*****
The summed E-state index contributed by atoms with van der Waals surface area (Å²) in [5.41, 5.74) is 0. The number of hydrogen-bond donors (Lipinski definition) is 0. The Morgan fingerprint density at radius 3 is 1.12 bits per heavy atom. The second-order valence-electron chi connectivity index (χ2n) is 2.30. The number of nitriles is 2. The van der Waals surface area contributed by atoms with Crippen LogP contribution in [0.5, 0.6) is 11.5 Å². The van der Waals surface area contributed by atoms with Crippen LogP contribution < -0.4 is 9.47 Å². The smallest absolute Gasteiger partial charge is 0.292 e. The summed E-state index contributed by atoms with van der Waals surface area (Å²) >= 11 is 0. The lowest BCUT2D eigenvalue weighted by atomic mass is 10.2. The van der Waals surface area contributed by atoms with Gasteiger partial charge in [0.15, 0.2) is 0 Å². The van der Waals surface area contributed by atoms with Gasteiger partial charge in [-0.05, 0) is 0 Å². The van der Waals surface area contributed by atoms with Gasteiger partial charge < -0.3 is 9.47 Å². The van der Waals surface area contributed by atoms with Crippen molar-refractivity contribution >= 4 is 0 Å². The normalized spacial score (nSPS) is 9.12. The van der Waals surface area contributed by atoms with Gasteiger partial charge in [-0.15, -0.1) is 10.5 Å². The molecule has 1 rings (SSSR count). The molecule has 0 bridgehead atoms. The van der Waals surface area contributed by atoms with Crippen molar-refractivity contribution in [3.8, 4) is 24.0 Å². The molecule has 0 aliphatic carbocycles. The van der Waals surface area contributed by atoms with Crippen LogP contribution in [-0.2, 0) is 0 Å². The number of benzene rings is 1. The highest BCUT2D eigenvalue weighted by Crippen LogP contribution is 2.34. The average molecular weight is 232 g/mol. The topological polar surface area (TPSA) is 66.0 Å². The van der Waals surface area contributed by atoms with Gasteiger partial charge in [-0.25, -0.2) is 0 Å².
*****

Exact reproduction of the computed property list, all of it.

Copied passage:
The summed E-state index contributed by atoms with van der Waals surface area (Å²) in [5.41, 5.74) is 0. The number of hydrogen-bond donors (Lipinski definition) is 0. The Morgan fingerprint density at radius 3 is 1.12 bits per heavy atom. The second-order valence-electron chi connectivity index (χ2n) is 2.30. The number of nitriles is 2. The van der Waals surface area contributed by atoms with Crippen LogP contribution in [0.5, 0.6) is 11.5 Å². The van der Waals surface area contributed by atoms with Crippen LogP contribution < -0.4 is 9.47 Å². The smallest absolute Gasteiger partial charge is 0.292 e. The summed E-state index contributed by atoms with van der Waals surface area (Å²) >= 11 is 0. The lowest BCUT2D eigenvalue weighted by atomic mass is 10.2. The van der Waals surface area contributed by atoms with Gasteiger partial charge in [0.15, 0.2) is 0 Å². The van der Waals surface area contributed by atoms with Gasteiger partial charge in [-0.05, 0) is 0 Å². The van der Waals surface area contributed by atoms with Gasteiger partial charge < -0.3 is 9.47 Å². The van der Waals surface area contributed by atoms with Crippen molar-refractivity contribution >= 4 is 0 Å². The normalized spacial score (nSPS) is 9.12. The van der Waals surface area contributed by atoms with Gasteiger partial charge in [-0.15, -0.1) is 10.5 Å². The molecule has 1 rings (SSSR count). The molecule has 0 bridgehead atoms. The van der Waals surface area contributed by atoms with Crippen molar-refractivity contribution in [3.8, 4) is 24.0 Å². The molecule has 0 aliphatic carbocycles. The van der Waals surface area contributed by atoms with Crippen LogP contribution in [-0.2, 0) is 0 Å². The number of benzene rings is 1. The highest BCUT2D eigenvalue weighted by Crippen LogP contribution is 2.34. The average molecular weight is 232 g/mol. The topological polar surface area (TPSA) is 66.0 Å². The van der Waals surface area contributed by atoms with Gasteiger partial charge in [-0.25, -0.2) is 0 Å².